which produces its own surrounding field, we will see that its
b-field is in the proper phase to cancel a portion of the incoming
waves (which really means "absorb them"). When the effective area
of the loop antenna is made larger, it's because of this "oscillator"
effect, not because we've matched the antenna to the load resistor.
Although in a certain sense we HAVE matched the antenna to the
load. We've matched it so well that the resistor is receiving
far more than just the EM waves that physically touch the antenna.

> Sounds akin to the
> "theory" of the crossed-field antenna, and I don't want to get
> into that discussion. Catch a Poynting vector, put it in your
> pocket, etc.

Now I'm wondering if the "CFA" people were actually just
building high-Q resonant loop antennas without realizing it?
Maybe the CFAs do work, but not for the reasons that their
supporters claim.

Here's one very interesting aspect of those two physics papers
mentioned in my article. They give diagrams of the Poynting
vector field surrounding the resonant particle. When an
EM plane wave illuminates a resonant particle, the fields of
the resonator superpose on the plane wave. The resulting
Poynting-flow is bent inwards so it flows directly into the
tiny resonator. If the fields created by the resonator are
fairly intense (meaning that Q is very high) and as a result
they fill a significant volume of space around the resonator
with fields which rival that of the plane wave, then that
volume becomes a sort of "lens" for the Poynting vector field.
The plane wave becomes focussed onto the resonant particle.

I bet the same thing happens with Yagi director-elements. They
set up their own fields which then divert the Poynting energy-
flow and focus it on the active element. This stuff about the
"energy sucking resonator" is simply a more powerful version of
the "director" element of a Yagi. (But when the resonator is far
smaller than the length of the received waves, and there is no
large metal element, there's just a tiny "dot" that is generating a
powerful field, and the energy flow is forced to focus upon that
little "dot.")


> There is an ongoing related thread on "capture area" in the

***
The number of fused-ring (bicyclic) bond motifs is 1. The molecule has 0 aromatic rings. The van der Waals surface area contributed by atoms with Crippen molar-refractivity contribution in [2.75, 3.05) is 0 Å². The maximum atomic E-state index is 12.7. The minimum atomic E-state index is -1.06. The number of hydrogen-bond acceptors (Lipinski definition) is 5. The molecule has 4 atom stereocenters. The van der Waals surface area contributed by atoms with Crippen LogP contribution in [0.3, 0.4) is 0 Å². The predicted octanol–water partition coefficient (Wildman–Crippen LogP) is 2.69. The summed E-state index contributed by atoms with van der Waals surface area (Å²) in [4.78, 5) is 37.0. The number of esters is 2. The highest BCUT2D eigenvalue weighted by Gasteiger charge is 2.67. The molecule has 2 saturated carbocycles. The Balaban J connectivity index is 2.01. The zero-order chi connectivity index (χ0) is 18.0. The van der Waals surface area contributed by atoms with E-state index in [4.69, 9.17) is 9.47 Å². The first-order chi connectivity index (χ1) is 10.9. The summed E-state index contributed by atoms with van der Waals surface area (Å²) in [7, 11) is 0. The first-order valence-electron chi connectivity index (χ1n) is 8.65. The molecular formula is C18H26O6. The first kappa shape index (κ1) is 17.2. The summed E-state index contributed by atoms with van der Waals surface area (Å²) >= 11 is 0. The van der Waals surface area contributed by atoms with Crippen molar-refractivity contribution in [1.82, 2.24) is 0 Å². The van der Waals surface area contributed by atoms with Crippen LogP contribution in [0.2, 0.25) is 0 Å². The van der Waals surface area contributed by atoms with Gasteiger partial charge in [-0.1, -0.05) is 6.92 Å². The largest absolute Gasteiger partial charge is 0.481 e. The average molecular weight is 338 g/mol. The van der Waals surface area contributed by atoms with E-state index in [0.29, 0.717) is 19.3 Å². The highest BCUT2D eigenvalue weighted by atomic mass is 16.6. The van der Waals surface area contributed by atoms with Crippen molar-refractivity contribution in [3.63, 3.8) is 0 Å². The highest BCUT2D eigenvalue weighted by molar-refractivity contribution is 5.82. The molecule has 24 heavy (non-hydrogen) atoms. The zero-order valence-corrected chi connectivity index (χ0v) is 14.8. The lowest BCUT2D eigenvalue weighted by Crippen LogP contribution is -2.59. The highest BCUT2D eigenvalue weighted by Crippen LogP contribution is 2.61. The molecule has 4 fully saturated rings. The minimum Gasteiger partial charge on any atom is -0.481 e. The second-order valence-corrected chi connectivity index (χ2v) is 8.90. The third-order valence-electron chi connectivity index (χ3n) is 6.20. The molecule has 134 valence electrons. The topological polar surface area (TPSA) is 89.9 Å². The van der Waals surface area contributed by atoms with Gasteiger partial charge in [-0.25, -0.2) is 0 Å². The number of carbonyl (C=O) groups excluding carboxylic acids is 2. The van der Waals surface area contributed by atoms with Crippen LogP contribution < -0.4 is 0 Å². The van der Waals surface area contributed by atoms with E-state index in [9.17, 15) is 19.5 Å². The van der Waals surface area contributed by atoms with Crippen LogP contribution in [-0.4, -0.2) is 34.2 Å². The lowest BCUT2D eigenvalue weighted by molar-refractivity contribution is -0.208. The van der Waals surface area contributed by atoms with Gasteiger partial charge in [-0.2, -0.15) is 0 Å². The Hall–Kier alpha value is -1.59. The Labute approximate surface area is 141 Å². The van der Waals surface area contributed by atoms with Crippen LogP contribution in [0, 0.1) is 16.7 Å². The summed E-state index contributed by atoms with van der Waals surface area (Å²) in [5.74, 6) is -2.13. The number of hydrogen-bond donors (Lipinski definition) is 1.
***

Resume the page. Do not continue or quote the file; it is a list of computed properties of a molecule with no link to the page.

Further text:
> rec.radio.antenna newsgroup, and it's obvious from the postings
> that the idea of a large effective area from a small antenna bothers
> people with a lot more antenna experience than I have.

I have very little antenna experience, so this "capture area
enhancement" only bothers my physics intuition. But bother it
does! Doesn't it mean that, if we are within maybe 0.1 wavelength
of an AM tower, and if we are allowed to used superconductors in
our antenna loop, that we can expand the "capture area" of our
little antenna-coil to such an extent that it absorbs almost the
entire output of that AM transmitter?!!! I can't help but think
that it's weird. It's only NOT weird if we use low-Q circuits.

In your example with the 25cm copper pipe, what if we wound a
100-turn square coil with that pipe, so it weighed hundreds of
pounds. At 200KHZ, couldn't we make a loop antenna that punches
an enormous hole in the pattern of any plane waves which happen
to be passing by?

> And the
> confusion doesn't apply just to electrically small antennas. I used
> to believe that my homebrew 2-meter "collinear" antenna (actually a
> combination of collinear and broadside elements backed by reflectors)
> was a better "receiving" antenna than a Yagi with the same gain.
> Intuitively this had to be correct. How could a skinny little Yagi
> capture as much signal as that big bedspring-looking affair?

Heh heh. We can use a large-area "solar cell", or we can use a little
bitty solar cell with a great big lens in front of it.


============================================================
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It only has about 50 people as subscribers so far. For info
on subscribing, see http://www.amasci.com/sci-list/sci-list.html
=============================================================


((((((((((((((((((((( ( ( ( ( (O) ) ) ) ) )))))))))))))))))))))
William J. Beaty SCIENCE HOBBYIST website